Tuesday, December 13, 2005
It was little over a year ago that I started this randomly documented collection of thoughts. All good things must come to an end, and, somehow, a year and the month of December seem to be, for this kind of thing, particularly fitting.
I don't know what statement of finality should accompany occasions such as this. Reflecting on the past in a bittersweet reminiscence of nostalgia is always foolish unless you have something truly profound and revolutionary to say. Perhaps instead, signing off on a note of hope, passing on the torch to younger generations, seems to be just about the appropriate and poetic (for isn't the whole point in life to be able to see the poetry of things?) thing to do, so that then my end....becomes a new beginning.
Tuesday, December 06, 2005
Heh. I quantum-tunnelled my way into a co-worker's cube the other day.
Boss walks in, hears me talking, asks: "Where are you, I can hear you, but I can't see you?"
(I was actually under the desk, switching the monitor connection between 2 computers).
As I rose up from under the desk all I had to do was say: "That's because I hadn't fully materialized yet."
And then Boss (he's a smart one!) says: "Ah, of course! Quantum tunnelling!!"
I tell you man, me and quantum physics, we mix in very strange ways.
Sunday, December 04, 2005
Oh, and the other day I also thought:
To womever doofus came up with the saying: "Trust is earned."
I say: "No, trust is given."
Friday, December 02, 2005
Hmm....when the holiday season comes, I tend to wax philosophical.
Yesterday I was reading a book, when it suddenly occured to me, you know the age old question: "Why are we here?", "What is our purpose in life?", etc. etc. that has been answered, throughout the ages, depending on religion, country and culture, with various and sundry answers such as:
A: "To do what God's will is." (religious fanaticism approach)
B: "To experience life's pleasures." (hedonistic approach)
C: "Who knows?" (clueless approach)
D: "Who cares? Figure it out for yourself!" (existentialist approach)
E: "It doesn't matter." (nihilistic approach)
F: "Whomever dies with the most toys wins." (80's approach)
G: "To help the needy and underpriviledged." (liberal, peace-corps granola approach)
H: "To become immortal via win the Nobel prize/write the niftiest play/invent the coolest microchip." (delusions of grandeur approach)
I: "To be happy." (illusionary approach)
J: "To spread our genes." (scientific approach)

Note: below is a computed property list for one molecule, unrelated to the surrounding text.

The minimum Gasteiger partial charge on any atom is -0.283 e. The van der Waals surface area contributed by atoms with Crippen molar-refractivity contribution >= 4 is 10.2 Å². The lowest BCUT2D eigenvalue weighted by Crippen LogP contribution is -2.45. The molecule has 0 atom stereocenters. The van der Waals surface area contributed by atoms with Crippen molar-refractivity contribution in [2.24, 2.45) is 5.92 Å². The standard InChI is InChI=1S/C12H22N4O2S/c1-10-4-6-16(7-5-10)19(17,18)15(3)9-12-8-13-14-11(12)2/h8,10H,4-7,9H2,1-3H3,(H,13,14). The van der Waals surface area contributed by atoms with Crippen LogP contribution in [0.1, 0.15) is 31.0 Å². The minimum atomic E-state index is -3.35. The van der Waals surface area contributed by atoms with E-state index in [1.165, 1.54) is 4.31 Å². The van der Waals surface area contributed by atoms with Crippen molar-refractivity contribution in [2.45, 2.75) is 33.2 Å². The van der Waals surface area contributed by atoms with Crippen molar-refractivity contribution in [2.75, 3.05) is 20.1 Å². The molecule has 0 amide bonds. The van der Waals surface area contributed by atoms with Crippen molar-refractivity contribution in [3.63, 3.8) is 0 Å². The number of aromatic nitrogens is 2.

K: "To spread our memes." (sociological approach)
L: "Life is short and the question complicated." (sophistic approach)
etc. etc. etc?
Well, you know what comes next, right? I get to inflict upon the unfortunate reader my answer of the moment. Cool huh? (Blogger privilege. Are you jealous? ;P).
Yesterday I thought: "Perhaps the whole point in life is to bring to this world children that are truly loved, and nothing more."
(And the cool thing is, they don't even have to be your own children)
Monday, November 28, 2005
Seen in one of the science internet forums:
Cause I said so. § < - > 11/27 01:09
There can be no scientific basis for this § <statement> 11/27 13:14
You aren't Simon § <mrmystery> 11/27 17:37
Sunday, November 27, 2005
You know, I think I figured it all out about pop radio stations.
All pop radio stations own a collection of a total of 10 CDs (not the same collection for all radio stations, obviously). Periodically, oh...about once a year or so...one of the CDs in the collection gets replaced with a new one, mostly obeying to the whims of what's popular at the moment and more or less what matches the station's style, with the result that the whole of the collection only gets replaced about once every 10 years or so, on the average.
That's why you keep hearing the same songs over and over again when you turn on the radio on your car, even two or three times per day, if you're lucky (if you're unlucky, you'll hear the same song placed twice in the same hour). Radio stationing must be a very ungrateful job: not much pay from advertisements to expand the CD collection even to the number 11, that much is quite obvious.
Friday, November 18, 2005
This morning I came across the following passage from Günter Grass's Mein Jahrhundert ("My Century"), which is a collection of short sketches about life in Germany during the past 100 years as described from many different viewpoints (a housewife, a soccer star, a laborer, a doctor, a child, a journalist set to interview Remarque and Ernst Jünger, for instance, among many others), with each chapter depicting one each of the years in question.
The following passage is from the chapter corresponding to the year 1991:
"You don't see any dead people. All you see are wobbly gun sights and then hits. Bull's-eyes supposedly. It's like a game...."
"Right. Because CNN's got the TV rights for this war---and the next one after that..."
"But you do see oil fields burning...."
"Because that's what the whole thing's about. Oil and only oil! Any kid knows that. That's why they're out in the streets. Leaving their teachers, leaving whole schools empty. In Hamburg, Berlin, Hannover. Even in the East---Schwerin, Rostock. They're carrying candles again, like two years ago...."
"But when we marched against the war in Vietnam and napalm..."
"Don't give me any of your '68 crap.While you're sitting here on your ass, those kids..."
"It's not the same. We had our own perspective, a revolutionary concept, you might say, whereas these kids with their candles..."
"But comparing Saddam to Hitler, that makes sense, doesn't it? Isn't it clear what's good and what's evil?"
"It's more of a metaphor.We should have gone on talking, negotiating, used an economic boycott the way we did in South Africa. Pressure, not war..."
"But this is no war! It's a show put on by CNN. A co-production with the Pentagon. The consumer can turn it on and off at will. Fireworks in the comfort of your own home. Nice and clean. No deaths. A science-fiction extravaganza. Just add pretzels..."